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Over $1M worth of dinosaur bones stolen from Utah and sold to China

A group is accused of dealing 150,000 pounds of paleontological resources stolen from the protected land.
Over $1M worth of dinosaur bones stolen from Utah and sold to China
Posted at 11:09 AM, Oct 24, 2023
and last updated 2023-10-24 13:09:40-04

Four people were indicted by a federal grand jury this week for allegedly purchasing and selling over $1 million worth of fossilized remains and dinosaur bones that were illegally removed from federal and state lands in Utah. 

According to a release from the U.S. Department of Justice, 65-year-old Vint Wade and 67-year-old Donna Wade from Moab, Utah, paid cash and checks for paleontological resources that were illegally removed by other individuals from protected federal land. 

The Paleontological Resources Preservation Act defines paleontological resources as any fossilized remains, traces or imprints of organisms, preserved in or on the Earth’s crust, that have paleontological interest and provide information about the history of life on Earth.

The Wades stockpiled the paleontological goods to sell to national vendors at gem and minerals shows, including the Tucson Gem and Mineral Show. The DOJ said they also sold items to 67-year-old Steven Willing of Los Angeles and 40-year-old Jordan Willing of Ashland, Oregon.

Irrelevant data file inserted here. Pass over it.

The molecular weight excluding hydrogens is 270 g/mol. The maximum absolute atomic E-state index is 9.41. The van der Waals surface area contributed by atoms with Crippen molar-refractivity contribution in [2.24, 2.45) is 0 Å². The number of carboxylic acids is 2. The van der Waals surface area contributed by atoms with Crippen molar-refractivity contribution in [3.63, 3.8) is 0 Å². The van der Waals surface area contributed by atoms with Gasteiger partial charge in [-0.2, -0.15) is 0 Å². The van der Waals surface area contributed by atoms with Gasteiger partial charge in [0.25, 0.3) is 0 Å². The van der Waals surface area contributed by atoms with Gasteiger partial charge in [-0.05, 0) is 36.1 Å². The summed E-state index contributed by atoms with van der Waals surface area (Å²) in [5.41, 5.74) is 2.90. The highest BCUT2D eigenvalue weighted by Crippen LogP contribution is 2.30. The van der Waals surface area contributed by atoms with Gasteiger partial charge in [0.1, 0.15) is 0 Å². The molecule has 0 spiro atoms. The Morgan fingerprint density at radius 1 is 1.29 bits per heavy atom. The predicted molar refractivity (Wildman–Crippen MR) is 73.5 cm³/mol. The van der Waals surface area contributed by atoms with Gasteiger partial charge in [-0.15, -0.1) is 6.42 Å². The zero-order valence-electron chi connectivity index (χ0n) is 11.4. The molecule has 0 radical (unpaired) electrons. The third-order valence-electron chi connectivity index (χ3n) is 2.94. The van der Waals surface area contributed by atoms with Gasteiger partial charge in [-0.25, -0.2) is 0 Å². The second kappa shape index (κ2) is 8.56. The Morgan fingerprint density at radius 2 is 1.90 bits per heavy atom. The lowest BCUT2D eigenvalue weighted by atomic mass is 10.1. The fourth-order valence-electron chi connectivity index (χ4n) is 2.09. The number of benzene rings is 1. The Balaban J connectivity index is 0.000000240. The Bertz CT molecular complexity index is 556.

Steven and Jordan Willing used their company, JMW Sales, to export dinosaur bones to China by mislabeling them and deflating their value to avoid detection by federal agents, the DOJ said. 

SEE MORE: 'Extremely' rare mammal-like fossils from Jurassic discovered in Utah

In total, the group is accused of dealing 150,000 pounds of paleontological resources stolen from the protected land between March 2018 and until at least March 2023, according to the DOJ. 

All four defendants have been charged with conspiring against the U.S., violating the Paleontological Resources Preservation Act, theft of U.S. property and other charges. 

The DOJ said the defendants caused over $3 million in damages through the scheme, which includes the commercial and scientific values and the cost of restoration and repair of all the fossilized remains and dinosaur bones.  

“By removing and processing these dinosaur bones to make consumer products for profit, tens of thousands of pounds of dinosaur bones have lost virtually all scientific value, leaving future generations unable to experience the science and wonder of these bones on federal land,” said U.S. Attorney Trina A. Higgins.

Homeland Security Investigations, the Bureau of Land Management’s Monticello Field Office, the FBI’s Salt Lake City field office, the Grand County Sheriff and the San Juan County Sheriff’s Office are all investigating the case. The District of Utah is prosecuting the case as an environmental crime.


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